Andy Serkis Live! (One Night Only)
This was a fantastic segment I recommend checking out immediately if you already own the Blu-ray. This short clip is a perfect showcase of motion-capture work in filmmaking. It showcases the raw performance of Andy Serkis as Snoke during his powerful scene with Rey and Kylo Ren. It was incredible to see the actual performance of Serkis, with his rigging all in place. You get to see how he captures so much emotion with his expressions, and commanding delivery. This feature not only lets you see his performance, but it overlays it with the final film version. Once all the VFX worked was added, and it was a simple feature, but one of the better ones in this release as it captures the capability of technology in the development of mo-cap effects.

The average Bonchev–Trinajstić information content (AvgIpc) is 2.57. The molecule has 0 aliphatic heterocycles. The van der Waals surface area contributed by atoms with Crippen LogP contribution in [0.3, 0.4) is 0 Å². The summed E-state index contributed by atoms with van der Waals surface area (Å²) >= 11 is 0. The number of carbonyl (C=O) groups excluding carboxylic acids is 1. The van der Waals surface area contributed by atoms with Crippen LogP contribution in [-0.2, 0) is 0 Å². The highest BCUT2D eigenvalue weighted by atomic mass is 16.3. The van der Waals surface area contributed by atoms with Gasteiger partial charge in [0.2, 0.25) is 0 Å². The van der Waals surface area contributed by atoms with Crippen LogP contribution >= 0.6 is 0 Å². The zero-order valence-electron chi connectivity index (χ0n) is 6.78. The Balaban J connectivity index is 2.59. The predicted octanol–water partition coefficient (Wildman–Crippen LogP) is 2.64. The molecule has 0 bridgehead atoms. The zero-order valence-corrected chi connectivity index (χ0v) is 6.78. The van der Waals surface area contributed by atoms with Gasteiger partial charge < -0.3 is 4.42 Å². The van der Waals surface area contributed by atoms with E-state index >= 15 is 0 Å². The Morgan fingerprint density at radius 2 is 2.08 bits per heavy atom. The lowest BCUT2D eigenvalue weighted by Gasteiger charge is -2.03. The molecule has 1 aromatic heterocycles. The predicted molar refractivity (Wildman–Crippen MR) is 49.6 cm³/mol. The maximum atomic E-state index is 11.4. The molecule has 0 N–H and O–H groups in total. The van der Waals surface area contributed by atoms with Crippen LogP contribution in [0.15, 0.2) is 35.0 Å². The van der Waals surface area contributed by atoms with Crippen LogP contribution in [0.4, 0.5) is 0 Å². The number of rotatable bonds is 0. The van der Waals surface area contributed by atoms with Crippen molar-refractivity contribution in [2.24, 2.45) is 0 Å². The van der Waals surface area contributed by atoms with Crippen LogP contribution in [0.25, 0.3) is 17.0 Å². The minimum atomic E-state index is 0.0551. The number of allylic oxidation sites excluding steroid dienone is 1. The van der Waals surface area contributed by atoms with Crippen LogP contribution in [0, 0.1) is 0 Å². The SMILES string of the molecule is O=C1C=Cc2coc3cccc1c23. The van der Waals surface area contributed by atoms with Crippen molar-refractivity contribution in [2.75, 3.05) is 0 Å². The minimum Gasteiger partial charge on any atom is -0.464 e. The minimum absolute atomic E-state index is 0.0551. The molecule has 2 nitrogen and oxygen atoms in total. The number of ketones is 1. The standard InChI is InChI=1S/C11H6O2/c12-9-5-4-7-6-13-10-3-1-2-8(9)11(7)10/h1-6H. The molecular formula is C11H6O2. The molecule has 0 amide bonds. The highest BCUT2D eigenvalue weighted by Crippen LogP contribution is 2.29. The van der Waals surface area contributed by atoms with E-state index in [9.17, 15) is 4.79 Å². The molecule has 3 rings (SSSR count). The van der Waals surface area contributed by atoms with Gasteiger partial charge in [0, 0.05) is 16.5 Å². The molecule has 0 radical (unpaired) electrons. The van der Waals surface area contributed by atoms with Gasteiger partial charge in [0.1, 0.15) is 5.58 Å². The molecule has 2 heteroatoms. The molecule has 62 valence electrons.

3 Scene Breakdowns
These vignettes take a deeper look at all the work that went into creating three of more monumental moments in the film. The first was “Lighting the Spark: Creating the Space Battle” then “Snoke and Mirrors” and finally “Showdown on Crait.” I enjoyed all of these because it is always fun to have memorable moments from movies dissected, to see how they came to be from the ground up. Each segment covers the creation of these sequences starting with the mindset of Johnson both visually and from a story impact perspective.
As well giving rich perspective throughout all the various stages of development from the story-boards and sketches, through all the levels of VFX work. It was awesome to see the on-site locations and all the work that went into blending practical and digital effects seamlessly. As well as the effort that went it to making each moment look as good as possible, while still staying true to the source-material.